Archive for July, 2020

Some monk seals like to roam far and wide, as we recently wrote about a few of those seals that have made the journey across the 80-mile, point-to-point Kaʻieʻie Waho Channel from Kauai to Kaena Point on Oahu.

Then, there are another group of seals. Those that stick close to home and can be counted on to appear in a handful of locations. The young RL58 is fast-becoming one of the most predictable to haul out in the same general location day after day–nearly 70 times year-to-date–very near her natal beach.

RL58 was the fifth-born pup of 2019. She was born to the famed RH58, also known as Rocky, and nursed for 45 days. She wasn’t the largest of weaners we’ve seen, measuring 118 cm long and 96 cm around (girth) at weaning; however, she’s survived the most crucial year of her life. She turned one-year-old on July 20th.

RL58 has also been described as “feisty,” a characteristic that likely came in handy in those early days post-weaning when rough-housing with other young seals. She also shows great equanimity when large older male seals occasionally haul out near her.

During her first year, RL58 has also experienced two significant cookie cutter shark bites–one near her genital slit and the other above her right fore flipper. Both wounds healed quickly and completely. She appears in a good healthy condition.

Now that RL58 has turned one year old, we start to think about RH58–who has been sighted on Oahu looking pregnant. In fact, her estimated due date is August 4th. If she behaves like she has so many times before, she’ll make the journey across the Kaʻieʻie Waho Channel a few days before her due date, appearing on her natal beach a day or night before giving birth again. So, we may have another pup soon.

Here is RL58 in one of her regular spots, a lava rock intertidal area a short distance down the coastline from her natal beach.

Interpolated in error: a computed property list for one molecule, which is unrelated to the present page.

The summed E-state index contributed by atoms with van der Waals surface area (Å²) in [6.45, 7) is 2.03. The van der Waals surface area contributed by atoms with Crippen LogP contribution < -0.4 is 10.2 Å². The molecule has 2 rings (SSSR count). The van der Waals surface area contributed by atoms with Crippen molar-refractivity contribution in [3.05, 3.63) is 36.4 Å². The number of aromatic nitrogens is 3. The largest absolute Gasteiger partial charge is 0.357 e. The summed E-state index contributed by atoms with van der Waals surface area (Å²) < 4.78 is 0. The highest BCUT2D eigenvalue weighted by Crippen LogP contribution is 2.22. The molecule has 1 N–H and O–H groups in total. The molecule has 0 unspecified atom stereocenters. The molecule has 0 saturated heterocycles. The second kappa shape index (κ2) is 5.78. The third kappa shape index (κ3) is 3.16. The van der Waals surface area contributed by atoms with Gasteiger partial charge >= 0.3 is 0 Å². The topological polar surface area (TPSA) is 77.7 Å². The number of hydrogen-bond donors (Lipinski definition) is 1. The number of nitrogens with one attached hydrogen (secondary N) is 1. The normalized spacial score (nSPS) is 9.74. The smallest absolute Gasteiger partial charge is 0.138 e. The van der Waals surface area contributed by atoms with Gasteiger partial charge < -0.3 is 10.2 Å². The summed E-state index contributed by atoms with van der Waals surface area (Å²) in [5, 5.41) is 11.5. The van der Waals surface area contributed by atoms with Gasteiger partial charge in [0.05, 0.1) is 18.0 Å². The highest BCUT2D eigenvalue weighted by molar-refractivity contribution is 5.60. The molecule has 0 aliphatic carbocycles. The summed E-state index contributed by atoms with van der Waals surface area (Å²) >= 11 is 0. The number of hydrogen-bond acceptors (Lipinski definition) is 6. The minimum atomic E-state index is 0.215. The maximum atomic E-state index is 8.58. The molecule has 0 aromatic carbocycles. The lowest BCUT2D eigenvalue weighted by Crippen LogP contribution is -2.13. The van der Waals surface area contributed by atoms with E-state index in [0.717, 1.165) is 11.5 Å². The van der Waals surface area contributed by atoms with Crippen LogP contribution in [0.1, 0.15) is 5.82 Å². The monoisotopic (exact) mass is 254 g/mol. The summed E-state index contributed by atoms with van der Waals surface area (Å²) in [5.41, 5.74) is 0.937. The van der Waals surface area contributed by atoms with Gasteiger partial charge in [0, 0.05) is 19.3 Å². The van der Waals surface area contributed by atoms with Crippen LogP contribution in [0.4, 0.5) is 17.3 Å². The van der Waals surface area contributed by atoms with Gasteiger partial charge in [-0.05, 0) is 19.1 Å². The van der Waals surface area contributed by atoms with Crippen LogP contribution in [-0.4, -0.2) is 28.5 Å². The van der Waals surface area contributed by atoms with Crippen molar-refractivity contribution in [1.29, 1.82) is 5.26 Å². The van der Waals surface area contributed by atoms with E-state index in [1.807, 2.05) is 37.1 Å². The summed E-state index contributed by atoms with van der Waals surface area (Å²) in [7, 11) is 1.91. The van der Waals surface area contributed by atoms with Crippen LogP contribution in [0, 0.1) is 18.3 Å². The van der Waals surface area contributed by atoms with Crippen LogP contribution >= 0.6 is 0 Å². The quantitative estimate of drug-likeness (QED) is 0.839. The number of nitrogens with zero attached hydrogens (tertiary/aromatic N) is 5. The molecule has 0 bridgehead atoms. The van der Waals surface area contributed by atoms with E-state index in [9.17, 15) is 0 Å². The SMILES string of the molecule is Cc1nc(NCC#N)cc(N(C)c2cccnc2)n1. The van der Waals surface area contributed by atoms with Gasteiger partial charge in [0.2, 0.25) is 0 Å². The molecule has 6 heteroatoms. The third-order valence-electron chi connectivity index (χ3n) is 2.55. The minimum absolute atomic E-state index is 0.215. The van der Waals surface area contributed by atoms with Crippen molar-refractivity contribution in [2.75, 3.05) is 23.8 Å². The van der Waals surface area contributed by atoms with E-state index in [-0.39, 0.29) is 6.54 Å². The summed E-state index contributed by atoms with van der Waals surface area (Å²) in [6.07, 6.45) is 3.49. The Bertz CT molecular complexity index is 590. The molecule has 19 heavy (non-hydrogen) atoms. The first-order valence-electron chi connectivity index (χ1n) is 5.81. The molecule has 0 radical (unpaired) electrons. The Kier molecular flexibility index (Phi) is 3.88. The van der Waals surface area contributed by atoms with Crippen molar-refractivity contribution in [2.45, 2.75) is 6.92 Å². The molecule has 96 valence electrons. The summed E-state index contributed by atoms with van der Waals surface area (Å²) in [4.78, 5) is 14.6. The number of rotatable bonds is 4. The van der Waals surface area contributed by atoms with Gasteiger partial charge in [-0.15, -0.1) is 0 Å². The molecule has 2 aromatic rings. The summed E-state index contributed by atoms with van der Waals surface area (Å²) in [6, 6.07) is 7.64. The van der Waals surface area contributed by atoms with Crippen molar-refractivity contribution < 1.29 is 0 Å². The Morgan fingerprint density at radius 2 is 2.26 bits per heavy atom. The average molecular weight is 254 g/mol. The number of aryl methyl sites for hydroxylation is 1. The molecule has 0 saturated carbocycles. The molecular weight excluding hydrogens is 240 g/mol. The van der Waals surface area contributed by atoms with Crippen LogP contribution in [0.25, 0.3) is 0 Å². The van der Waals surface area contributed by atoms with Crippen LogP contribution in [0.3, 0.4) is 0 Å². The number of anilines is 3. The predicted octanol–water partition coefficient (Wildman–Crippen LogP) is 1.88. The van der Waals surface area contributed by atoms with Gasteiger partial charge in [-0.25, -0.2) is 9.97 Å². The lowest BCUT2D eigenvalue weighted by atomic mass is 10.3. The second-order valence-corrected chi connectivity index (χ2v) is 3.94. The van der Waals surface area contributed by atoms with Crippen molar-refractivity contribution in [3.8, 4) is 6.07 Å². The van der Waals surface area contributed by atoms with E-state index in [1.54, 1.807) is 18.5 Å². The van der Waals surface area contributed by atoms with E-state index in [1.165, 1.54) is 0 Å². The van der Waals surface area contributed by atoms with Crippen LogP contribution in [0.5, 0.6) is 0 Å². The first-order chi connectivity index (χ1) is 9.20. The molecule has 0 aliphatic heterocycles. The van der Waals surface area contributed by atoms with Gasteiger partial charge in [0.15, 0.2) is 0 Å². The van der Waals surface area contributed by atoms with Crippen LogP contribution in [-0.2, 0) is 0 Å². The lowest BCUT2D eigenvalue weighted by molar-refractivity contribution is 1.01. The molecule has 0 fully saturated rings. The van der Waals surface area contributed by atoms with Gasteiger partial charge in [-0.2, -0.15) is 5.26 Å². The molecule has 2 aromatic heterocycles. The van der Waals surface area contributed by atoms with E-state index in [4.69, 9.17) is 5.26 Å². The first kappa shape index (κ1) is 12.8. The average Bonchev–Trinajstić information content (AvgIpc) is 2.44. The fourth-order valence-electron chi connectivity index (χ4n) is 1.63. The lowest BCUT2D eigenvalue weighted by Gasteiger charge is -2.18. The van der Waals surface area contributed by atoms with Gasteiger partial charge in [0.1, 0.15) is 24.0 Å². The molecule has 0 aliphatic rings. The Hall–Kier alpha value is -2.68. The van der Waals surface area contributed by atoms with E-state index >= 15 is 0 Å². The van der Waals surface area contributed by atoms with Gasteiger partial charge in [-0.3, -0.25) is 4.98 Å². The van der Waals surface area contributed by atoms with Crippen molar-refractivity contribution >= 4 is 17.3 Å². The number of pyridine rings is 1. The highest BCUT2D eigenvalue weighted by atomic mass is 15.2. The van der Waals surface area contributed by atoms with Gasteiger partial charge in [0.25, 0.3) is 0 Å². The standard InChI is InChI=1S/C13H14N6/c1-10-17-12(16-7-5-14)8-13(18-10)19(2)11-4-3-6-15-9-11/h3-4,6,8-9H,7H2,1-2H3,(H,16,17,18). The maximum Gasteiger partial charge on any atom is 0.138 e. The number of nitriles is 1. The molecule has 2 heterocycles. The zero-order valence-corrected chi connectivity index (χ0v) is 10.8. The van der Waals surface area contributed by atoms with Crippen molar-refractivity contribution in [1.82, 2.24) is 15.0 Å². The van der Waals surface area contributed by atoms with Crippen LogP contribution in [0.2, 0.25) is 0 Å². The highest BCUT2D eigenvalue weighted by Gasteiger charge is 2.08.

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Born on March 15th, PK1 nursed for 45 days. She’s now been foraging on her own for nearly three months, exploring somewhat beyond her birth beach and looking exactly like a healthy weaner!

Here a slide show of recent images taken by our Kauai Hawaiian Monk Seal Conservation Hui staff:

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Field Report: June 2020

The Kauai team logged 81 seal sightings this month. This included 18 individually identified seals.

June: 81
May: 147
April: 117
March: 200
February: 264
January: 319
December: 180
November: 223
October: 258
September: 203
August: 324
July: 239


·       RJ36 juvenile male seal was reported hooked on a west side beach. The seal was alive but exhibiting labored breathing. Unfortunately, by the time staff arrived, the seal had died. Six feet of heavy monofilament was leading from the seal’s mouth and tied to a pigtail swivel that is commonly used for slide-bait fishing. The line led down the seal’s throat, indicating the hook was ingested. The seal was in good body condition and had no obvious injuries or illness. The carcass was collected and placed in freezer storage for future necropsy. The most likely cause of death was internal injuries from a hook, however a full necropsy will help determine the overall seal’s health and hook injury.


·       Adult female R1KY appears pregnant and was observed logging/resting in shallow water on two occasions and hauled out on sand once. Her behavior the previous month appeared lethargic and odd, allowing wave wash to roll her around in an unusual manner. The sightings in June found her acting normal, and she is still large and likely to give birth soon.

·       Due to COVID-19 stay-at-home measures, our new methods of monitoring continue, which include:

o   Weekly surveys of key beaches by staff;

o   DAR staff conducting weekly island-wide Creel Surveys;

o   PMRF staff continuing to send in routine reports and photos; and

o   Requesting that people who call the hotline to report seals assist us by sending several photos and setting-up SRA signs or sticks.

·       The juvenile pup, PK1, continues to be resighted at her birth beach and is in good health.